"The strongest argument for seeing this revival is the powerful performance by Ms. Ridloff. It is easy to see why James would be so attracted to her. Mr. Jackson gives a creditable performance in a demanding role, although I would have liked a little more variety...The direction by Kenny Leon is assured, but I wish he had made a few cuts." Full Review
"Beyond the exquisite portrayals of the two complicated characters at its center, there is a great deal more to commend about the smartly reconceptualized revival...Leon has wisely avoided any lingering mustiness clinging to this nearly forty-year-old work by fully embracing the still-evolving changes in the ways we think about relationships...Lauren Ridloff gives a luminous and emotionally explosive performance as Sarah." Full Review
"What makes us more sympathetic to Sarah is James's lack of tact. Although he is filled with love and compassion, he simply cannot put himself in the shoes of the woman he so desperately wants to help...Jackson does yeoman's work delivering his lines and translating Sarah's sign language...As a result much of his performance seems more informative than emotional...It is Ridloff's luminescent performance that carries this production triumphantly to the finish line." Full Review
"It still holds up very well...A moving and revealing insight into the world of the deaf...The supremely expressive Ridloff is able to convey a wealth of emotion in a performance that is full of passion and frustration while avoiding vulnerability and therefore sentimentality....Jackson's performance is dexterous and impressive...The production additionally makes unprecedented steps towards inclusivity...Leon's absorbing production is only undermined by an ugly abstract set." Full Review
"Medoff's play presents a love story between Sarah, a young woman deaf from birth, and her speaking teacher James...But more than that, the play takes on the conflict between the deaf who would prefer not being forced to accommodate to a hearing world...Although not a perfect production, it has an aura of sweetness and a gentle tension that smacks of a slightly different time. And performances, under Leon's direction, are uniformly excellent. Well worth seeing." Full Review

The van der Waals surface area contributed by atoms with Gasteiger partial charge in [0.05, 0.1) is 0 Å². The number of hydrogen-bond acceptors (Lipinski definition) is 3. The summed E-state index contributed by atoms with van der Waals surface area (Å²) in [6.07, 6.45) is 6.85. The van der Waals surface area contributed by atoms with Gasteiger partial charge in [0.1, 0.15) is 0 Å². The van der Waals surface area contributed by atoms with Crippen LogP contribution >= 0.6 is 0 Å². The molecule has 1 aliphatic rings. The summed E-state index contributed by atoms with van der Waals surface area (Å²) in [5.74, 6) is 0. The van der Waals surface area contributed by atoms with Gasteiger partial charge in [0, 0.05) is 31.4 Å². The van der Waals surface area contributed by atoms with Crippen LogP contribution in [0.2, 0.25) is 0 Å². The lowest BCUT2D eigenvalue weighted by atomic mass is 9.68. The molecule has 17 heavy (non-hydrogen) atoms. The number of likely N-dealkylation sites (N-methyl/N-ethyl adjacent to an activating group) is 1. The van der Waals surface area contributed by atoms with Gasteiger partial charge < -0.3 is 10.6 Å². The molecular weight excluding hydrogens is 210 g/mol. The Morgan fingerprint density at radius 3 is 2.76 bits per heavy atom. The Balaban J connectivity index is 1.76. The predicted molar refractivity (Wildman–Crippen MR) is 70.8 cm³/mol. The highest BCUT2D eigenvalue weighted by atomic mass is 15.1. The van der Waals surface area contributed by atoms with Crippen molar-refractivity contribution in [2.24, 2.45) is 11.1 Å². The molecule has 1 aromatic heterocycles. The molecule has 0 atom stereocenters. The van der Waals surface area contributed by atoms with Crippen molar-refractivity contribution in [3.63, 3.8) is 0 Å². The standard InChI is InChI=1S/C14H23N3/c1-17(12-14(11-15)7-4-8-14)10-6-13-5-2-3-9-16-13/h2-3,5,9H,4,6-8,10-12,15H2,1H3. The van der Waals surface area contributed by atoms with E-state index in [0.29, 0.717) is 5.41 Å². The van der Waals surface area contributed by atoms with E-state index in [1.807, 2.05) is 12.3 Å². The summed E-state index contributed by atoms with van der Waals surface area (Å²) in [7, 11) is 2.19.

"The world is a much different place than it was when the 1980 Tony-winning play first brought much needed attention to the complicated issues facing the hearing-impaired...But the drama's impact remains as it unfolds...Ridloff plays Sarah with a don't-mess-with-me vengeance, careful to not let vulnerabilities sneak through...Jackson is solid as James, speaking his own lines and interpreting for Sarah." Full Review
"Still a riveting show despite being slightly dated...What makes the story so engrossing is the manner in which James and Sarah interact...Mr. Jackson and Ms. Ridloff give outstanding performances...The supporting cast members are all first rate...Kenny Leon’s scattershot direction is often cumbersome...Mr. Leon could have improved the pacing of the material and brought more focus to the ending." Full Review
"Lives on now mostly as a well-constructed if somewhat dated relationship drama and as a showcase for its two primary, argument-siding characters...Sarah's stance, hardly the revelation it once was, becomes clear at the play’s emotional peak...It is entirely to the credit of Ridloff's powerhouse performance that the moment still hits as hard as it does...Jackson’s performance can seem broad, pitched too big, but the exaggeration makes as James' importance as translator comes into focus." Full Review